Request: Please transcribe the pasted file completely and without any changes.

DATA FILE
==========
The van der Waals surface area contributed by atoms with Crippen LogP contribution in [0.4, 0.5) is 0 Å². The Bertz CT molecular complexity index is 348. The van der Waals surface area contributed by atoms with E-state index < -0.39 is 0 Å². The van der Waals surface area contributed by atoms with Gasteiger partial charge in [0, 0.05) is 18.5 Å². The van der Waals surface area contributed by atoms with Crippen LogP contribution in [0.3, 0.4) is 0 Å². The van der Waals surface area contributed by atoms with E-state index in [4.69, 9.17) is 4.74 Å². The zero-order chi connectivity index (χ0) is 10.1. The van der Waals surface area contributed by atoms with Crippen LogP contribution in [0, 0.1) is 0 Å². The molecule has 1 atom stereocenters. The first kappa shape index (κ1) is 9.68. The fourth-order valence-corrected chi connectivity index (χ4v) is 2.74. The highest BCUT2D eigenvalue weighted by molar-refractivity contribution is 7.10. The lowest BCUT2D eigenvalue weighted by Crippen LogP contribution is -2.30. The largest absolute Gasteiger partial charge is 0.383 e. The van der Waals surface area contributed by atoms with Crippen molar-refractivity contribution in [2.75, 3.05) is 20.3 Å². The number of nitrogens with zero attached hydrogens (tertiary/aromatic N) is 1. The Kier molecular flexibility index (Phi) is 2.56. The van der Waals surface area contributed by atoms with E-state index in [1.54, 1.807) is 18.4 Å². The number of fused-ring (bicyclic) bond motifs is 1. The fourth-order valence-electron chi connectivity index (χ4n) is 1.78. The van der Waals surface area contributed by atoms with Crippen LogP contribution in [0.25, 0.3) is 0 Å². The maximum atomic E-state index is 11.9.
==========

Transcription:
The van der Waals surface area contributed by atoms with Crippen LogP contribution in [0.4, 0.5) is 0 Å². The Bertz CT molecular complexity index is 348. The van der Waals surface area contributed by atoms with E-state index < -0.39 is 0 Å². The van der Waals surface area contributed by atoms with Gasteiger partial charge in [0, 0.05) is 18.5 Å². The van der Waals surface area contributed by atoms with Crippen LogP contribution in [0.3, 0.4) is 0 Å². The van der Waals surface area contributed by atoms with E-state index in [4.69, 9.17) is 4.74 Å². The zero-order chi connectivity index (χ0) is 10.1. The van der Waals surface area contributed by atoms with Crippen LogP contribution in [0, 0.1) is 0 Å². The molecule has 1 atom stereocenters. The first kappa shape index (κ1) is 9.68. The fourth-order valence-corrected chi connectivity index (χ4v) is 2.74. The highest BCUT2D eigenvalue weighted by molar-refractivity contribution is 7.10. The lowest BCUT2D eigenvalue weighted by Crippen LogP contribution is -2.30. The largest absolute Gasteiger partial charge is 0.383 e. The van der Waals surface area contributed by atoms with Crippen molar-refractivity contribution in [2.75, 3.05) is 20.3 Å². The number of nitrogens with zero attached hydrogens (tertiary/aromatic N) is 1. The Kier molecular flexibility index (Phi) is 2.56. The van der Waals surface area contributed by atoms with E-state index in [1.54, 1.807) is 18.4 Å². The number of fused-ring (bicyclic) bond motifs is 1. The fourth-order valence-electron chi connectivity index (χ4n) is 1.78. The van der Waals surface area contributed by atoms with Crippen LogP contribution in [0.25, 0.3) is 0 Å². The maximum atomic E-state index is 11.9.